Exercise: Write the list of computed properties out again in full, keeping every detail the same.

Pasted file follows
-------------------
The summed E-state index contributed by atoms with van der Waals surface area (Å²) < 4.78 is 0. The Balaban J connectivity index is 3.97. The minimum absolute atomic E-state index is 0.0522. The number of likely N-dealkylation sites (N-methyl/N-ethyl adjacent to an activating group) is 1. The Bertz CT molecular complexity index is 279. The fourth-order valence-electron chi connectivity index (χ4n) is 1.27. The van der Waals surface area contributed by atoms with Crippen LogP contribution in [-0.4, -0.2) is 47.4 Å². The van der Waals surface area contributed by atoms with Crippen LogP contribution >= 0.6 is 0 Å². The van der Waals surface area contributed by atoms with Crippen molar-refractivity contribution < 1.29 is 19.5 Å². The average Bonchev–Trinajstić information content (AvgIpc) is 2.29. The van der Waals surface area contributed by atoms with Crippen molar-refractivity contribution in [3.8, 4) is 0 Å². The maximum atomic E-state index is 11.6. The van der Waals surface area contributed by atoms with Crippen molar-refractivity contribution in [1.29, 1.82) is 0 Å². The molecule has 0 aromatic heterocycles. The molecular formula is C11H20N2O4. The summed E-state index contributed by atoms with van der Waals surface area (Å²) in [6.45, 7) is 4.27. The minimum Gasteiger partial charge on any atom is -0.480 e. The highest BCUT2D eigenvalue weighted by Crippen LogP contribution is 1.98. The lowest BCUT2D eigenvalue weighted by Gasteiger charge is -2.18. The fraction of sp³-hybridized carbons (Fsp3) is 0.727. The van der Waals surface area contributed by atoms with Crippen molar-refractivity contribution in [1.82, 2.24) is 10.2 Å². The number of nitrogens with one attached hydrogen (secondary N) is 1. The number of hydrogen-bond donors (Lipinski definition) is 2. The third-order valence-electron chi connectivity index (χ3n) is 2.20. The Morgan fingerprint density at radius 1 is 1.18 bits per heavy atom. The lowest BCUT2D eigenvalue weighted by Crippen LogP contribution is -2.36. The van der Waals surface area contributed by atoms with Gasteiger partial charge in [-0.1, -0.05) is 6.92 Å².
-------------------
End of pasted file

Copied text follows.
The summed E-state index contributed by atoms with van der Waals surface area (Å²) < 4.78 is 0. The Balaban J connectivity index is 3.97. The minimum absolute atomic E-state index is 0.0522. The number of likely N-dealkylation sites (N-methyl/N-ethyl adjacent to an activating group) is 1. The Bertz CT molecular complexity index is 279. The fourth-order valence-electron chi connectivity index (χ4n) is 1.27. The van der Waals surface area contributed by atoms with Crippen LogP contribution in [-0.4, -0.2) is 47.4 Å². The van der Waals surface area contributed by atoms with Crippen LogP contribution >= 0.6 is 0 Å². The van der Waals surface area contributed by atoms with Crippen molar-refractivity contribution < 1.29 is 19.5 Å². The average Bonchev–Trinajstić information content (AvgIpc) is 2.29. The van der Waals surface area contributed by atoms with Crippen molar-refractivity contribution in [3.8, 4) is 0 Å². The maximum atomic E-state index is 11.6. The van der Waals surface area contributed by atoms with Crippen molar-refractivity contribution in [1.29, 1.82) is 0 Å². The molecule has 0 aromatic heterocycles. The molecular formula is C11H20N2O4. The summed E-state index contributed by atoms with van der Waals surface area (Å²) in [6.45, 7) is 4.27. The minimum Gasteiger partial charge on any atom is -0.480 e. The highest BCUT2D eigenvalue weighted by Crippen LogP contribution is 1.98. The lowest BCUT2D eigenvalue weighted by Gasteiger charge is -2.18. The fraction of sp³-hybridized carbons (Fsp3) is 0.727. The van der Waals surface area contributed by atoms with Crippen molar-refractivity contribution in [1.82, 2.24) is 10.2 Å². The number of nitrogens with one attached hydrogen (secondary N) is 1. The number of hydrogen-bond donors (Lipinski definition) is 2. The third-order valence-electron chi connectivity index (χ3n) is 2.20. The Morgan fingerprint density at radius 1 is 1.18 bits per heavy atom. The lowest BCUT2D eigenvalue weighted by Crippen LogP contribution is -2.36. The van der Waals surface area contributed by atoms with Gasteiger partial charge in [-0.1, -0.05) is 6.92 Å².